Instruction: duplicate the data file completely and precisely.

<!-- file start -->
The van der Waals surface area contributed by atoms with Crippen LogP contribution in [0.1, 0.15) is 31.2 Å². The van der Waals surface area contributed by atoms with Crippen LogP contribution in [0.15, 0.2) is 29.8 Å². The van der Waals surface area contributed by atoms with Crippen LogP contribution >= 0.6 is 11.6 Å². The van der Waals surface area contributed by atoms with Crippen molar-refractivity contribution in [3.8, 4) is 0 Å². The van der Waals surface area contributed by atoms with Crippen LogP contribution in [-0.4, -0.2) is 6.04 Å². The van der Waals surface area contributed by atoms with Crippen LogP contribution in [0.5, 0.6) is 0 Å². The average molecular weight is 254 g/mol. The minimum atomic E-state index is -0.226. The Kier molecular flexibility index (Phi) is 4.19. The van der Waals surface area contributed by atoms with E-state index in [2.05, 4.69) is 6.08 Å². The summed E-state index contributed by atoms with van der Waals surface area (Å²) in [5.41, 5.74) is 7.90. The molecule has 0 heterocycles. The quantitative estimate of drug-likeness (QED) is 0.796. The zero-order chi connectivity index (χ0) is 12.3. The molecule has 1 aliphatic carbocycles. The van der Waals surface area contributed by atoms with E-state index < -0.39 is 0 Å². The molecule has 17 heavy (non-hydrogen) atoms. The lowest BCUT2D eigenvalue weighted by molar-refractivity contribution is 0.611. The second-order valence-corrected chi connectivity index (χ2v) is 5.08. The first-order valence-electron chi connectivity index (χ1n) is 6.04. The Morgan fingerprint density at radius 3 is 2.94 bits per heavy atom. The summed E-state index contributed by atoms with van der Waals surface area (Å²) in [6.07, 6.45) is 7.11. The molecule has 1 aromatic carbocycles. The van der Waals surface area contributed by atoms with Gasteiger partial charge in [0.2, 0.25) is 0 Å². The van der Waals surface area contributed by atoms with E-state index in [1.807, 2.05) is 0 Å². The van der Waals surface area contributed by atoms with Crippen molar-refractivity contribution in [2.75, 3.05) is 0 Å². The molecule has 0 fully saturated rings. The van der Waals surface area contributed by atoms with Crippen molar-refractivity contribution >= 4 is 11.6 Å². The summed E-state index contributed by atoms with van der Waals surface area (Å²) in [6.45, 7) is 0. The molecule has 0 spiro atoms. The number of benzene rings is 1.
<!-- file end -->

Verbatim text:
The van der Waals surface area contributed by atoms with Crippen LogP contribution in [0.1, 0.15) is 31.2 Å². The van der Waals surface area contributed by atoms with Crippen LogP contribution in [0.15, 0.2) is 29.8 Å². The van der Waals surface area contributed by atoms with Crippen LogP contribution >= 0.6 is 11.6 Å². The van der Waals surface area contributed by atoms with Crippen molar-refractivity contribution in [3.8, 4) is 0 Å². The van der Waals surface area contributed by atoms with Crippen LogP contribution in [-0.4, -0.2) is 6.04 Å². The van der Waals surface area contributed by atoms with Crippen LogP contribution in [0.5, 0.6) is 0 Å². The average molecular weight is 254 g/mol. The minimum atomic E-state index is -0.226. The Kier molecular flexibility index (Phi) is 4.19. The van der Waals surface area contributed by atoms with E-state index in [2.05, 4.69) is 6.08 Å². The summed E-state index contributed by atoms with van der Waals surface area (Å²) in [5.41, 5.74) is 7.90. The molecule has 0 heterocycles. The quantitative estimate of drug-likeness (QED) is 0.796. The zero-order chi connectivity index (χ0) is 12.3. The molecule has 1 aliphatic carbocycles. The van der Waals surface area contributed by atoms with E-state index < -0.39 is 0 Å². The molecule has 17 heavy (non-hydrogen) atoms. The lowest BCUT2D eigenvalue weighted by molar-refractivity contribution is 0.611. The second-order valence-corrected chi connectivity index (χ2v) is 5.08. The first-order valence-electron chi connectivity index (χ1n) is 6.04. The Morgan fingerprint density at radius 3 is 2.94 bits per heavy atom. The summed E-state index contributed by atoms with van der Waals surface area (Å²) in [6.07, 6.45) is 7.11. The molecule has 1 aromatic carbocycles. The van der Waals surface area contributed by atoms with Gasteiger partial charge in [0.2, 0.25) is 0 Å². The van der Waals surface area contributed by atoms with E-state index in [1.807, 2.05) is 0 Å². The van der Waals surface area contributed by atoms with Crippen molar-refractivity contribution in [2.75, 3.05) is 0 Å². The molecule has 0 fully saturated rings. The van der Waals surface area contributed by atoms with Crippen molar-refractivity contribution >= 4 is 11.6 Å². The summed E-state index contributed by atoms with van der Waals surface area (Å²) in [6.45, 7) is 0. The molecule has 0 spiro atoms. The number of benzene rings is 1.